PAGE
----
Mytholmroyd Net

Grief of family of Stephen Grady

Halifax Courier 3rd April 2006

Grief of family who knew son was on the disaster cruise.

A GRIEVING Calderdale mum has spoken of her shock after her son perished in the Persian Gulf pleasure boat disaster.

Christine Grady watched in disbelief as news emerged on TV of the tragedy off the coast of Bahrain - knowing her eldest son Stephen was on board the ship.

The 42-year-old former painter and decorator had been in the Arabian island state for just three weeks when he joined a dinner party for fellow construction bosses on the cruiser al-Dana.

But the celebrations to mark the completion of an important phase of the massive new Bahrain World Trade Centre ended in disaster as the overcrowded boat capsized with more than 100 people on board less than half a mile from the shore.

At least 58 people died, 12 of them Britons, including Stephen and fellow Yorkshireman Carl Ottewell, believed to be from Bolton on Dearne.

Mrs Grady, of Elphaborough Close, Mytholmroyd, told of her family's torment as they watched TV for survivors.

She said: "My husband Bob heard the news and came home from work and put the TV on. "We knew Stephen was on board because he had been in touch a week earlier to say he was going on the boat. "We were watching as people were rescued, hoping we could see him. He was such a strong lad, a really good swimmer. We could not believe it was happening. "We can only think he was trapped when the boat capsized, trapped with all his friends on board. "I had not wanted him to go out there but he rang me last Tuesday and sounded so happy. He loved his job. "

Mrs Grady said Stephen's pregnant wife Stephanie and their two-year-old son Billy, of Hebden Bridge, were inconsolable.

Stephanie learned of her husband's death on Friday night when she was contacted by London representatives of his company, South African-based Murray and Roberts.

The family had planned to settle in Bahrain where Stephen was working on the twin towers trade centre as a project finisher manager. His 30-year-old wife had recently returned to the UK with happy family snaps of the keen soccer supporter and Billy proudly sporting their matching Manchester City football shirts. She is expecting their second child in July.

"These are the last photos I have of him," said Mrs Grady. "We are completely gutted."

Today a prosecutor probing the disaster said survivors had told how the captain made a turn that was "too tight".

He said: "Many people mention that the ship was not stable before they left harbour. "When they moved it was shaking and the turn from the captain to the left was, they said, too tight." Passengers were said to have moved to one side of the boat, which then capsized.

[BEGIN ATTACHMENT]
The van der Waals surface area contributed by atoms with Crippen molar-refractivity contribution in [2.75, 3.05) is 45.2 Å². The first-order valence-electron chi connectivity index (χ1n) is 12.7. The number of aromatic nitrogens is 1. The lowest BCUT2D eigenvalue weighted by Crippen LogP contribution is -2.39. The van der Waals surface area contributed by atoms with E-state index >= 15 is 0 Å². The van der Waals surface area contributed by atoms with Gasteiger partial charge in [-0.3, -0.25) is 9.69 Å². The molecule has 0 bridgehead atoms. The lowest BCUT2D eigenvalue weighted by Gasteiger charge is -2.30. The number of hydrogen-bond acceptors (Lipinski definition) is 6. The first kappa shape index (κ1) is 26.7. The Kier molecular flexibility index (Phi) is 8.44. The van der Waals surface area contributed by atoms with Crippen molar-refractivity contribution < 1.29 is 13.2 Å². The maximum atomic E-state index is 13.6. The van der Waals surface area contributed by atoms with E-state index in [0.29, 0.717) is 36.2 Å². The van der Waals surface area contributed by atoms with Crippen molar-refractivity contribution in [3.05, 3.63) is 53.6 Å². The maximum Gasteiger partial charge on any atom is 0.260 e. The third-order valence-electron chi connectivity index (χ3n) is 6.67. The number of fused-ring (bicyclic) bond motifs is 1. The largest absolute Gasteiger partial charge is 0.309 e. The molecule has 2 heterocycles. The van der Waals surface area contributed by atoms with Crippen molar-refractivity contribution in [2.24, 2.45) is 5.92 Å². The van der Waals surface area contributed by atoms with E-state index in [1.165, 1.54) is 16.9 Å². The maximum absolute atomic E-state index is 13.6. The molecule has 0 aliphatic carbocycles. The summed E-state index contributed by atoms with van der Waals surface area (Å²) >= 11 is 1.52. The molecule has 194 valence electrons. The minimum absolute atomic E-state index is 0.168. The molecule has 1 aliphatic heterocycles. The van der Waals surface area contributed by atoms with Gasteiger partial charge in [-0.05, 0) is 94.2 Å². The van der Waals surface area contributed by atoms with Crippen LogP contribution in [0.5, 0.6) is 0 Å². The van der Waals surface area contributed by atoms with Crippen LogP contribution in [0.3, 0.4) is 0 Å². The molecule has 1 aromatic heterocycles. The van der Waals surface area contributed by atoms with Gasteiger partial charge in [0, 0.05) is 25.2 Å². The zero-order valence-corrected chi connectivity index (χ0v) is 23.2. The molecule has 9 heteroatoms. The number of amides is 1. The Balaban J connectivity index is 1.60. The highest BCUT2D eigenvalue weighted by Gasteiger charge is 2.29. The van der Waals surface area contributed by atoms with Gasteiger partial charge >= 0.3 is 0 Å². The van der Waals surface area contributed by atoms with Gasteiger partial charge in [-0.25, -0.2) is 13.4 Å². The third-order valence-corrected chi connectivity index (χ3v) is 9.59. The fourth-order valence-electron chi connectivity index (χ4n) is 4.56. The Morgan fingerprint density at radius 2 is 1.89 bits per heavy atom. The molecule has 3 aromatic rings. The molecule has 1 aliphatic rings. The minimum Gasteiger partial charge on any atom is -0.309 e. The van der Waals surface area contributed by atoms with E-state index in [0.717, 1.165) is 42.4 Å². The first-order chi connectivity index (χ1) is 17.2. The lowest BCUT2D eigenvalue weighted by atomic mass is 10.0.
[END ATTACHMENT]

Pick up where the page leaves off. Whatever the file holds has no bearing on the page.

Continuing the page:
And it emerged that the Arab dhow only had a permit as a floating restaurant, not as a cruise vessel. The captain is under arrest.

Brian Bruce, chief executive of Murray and Roberts, offered his condolences to Mr Grady's family and to those of all other workers who died.

Many of the passengers worked for the construction company which had chartered the boat. Others were engineers from other companies involved in the work, together with their wives and partners.

Speaking to the Courier from the company's Johannesburg headquarters, he said bosses had had the difficult task of contacting all relatives involved, including Mr Grady's in Yorkshire. He said: "Mr Grady was a building finishes manager and a relatively new employee to the project. He had only joined within the last month.

"We had the awful job of contacting the families and those of survivors. Our condolences go out to them all."

Mr Bruce said Mr Grady had been one of a team of specialists in the construction of the Bahrain World Trade Centre. He had been in charge of finishing the scheme after the twin towers were erected including cladding and electrification.

He said the dinner party had been to mark the conclusion of a key stage of the building and the company was conducting its own inquiry. "We lost 10 employees from around the world and the project itself lost more than 50 key staff. Our job now is to find out what happened and offer what support we can to help people get through this," he said. "We will offer trauma counselling to families and survivors - and try to deal with post-traumatic stress. "We are also very grateful to the various international governments and the Foreign Office which has already mobilised support teams to Bahrain."

03 April 2006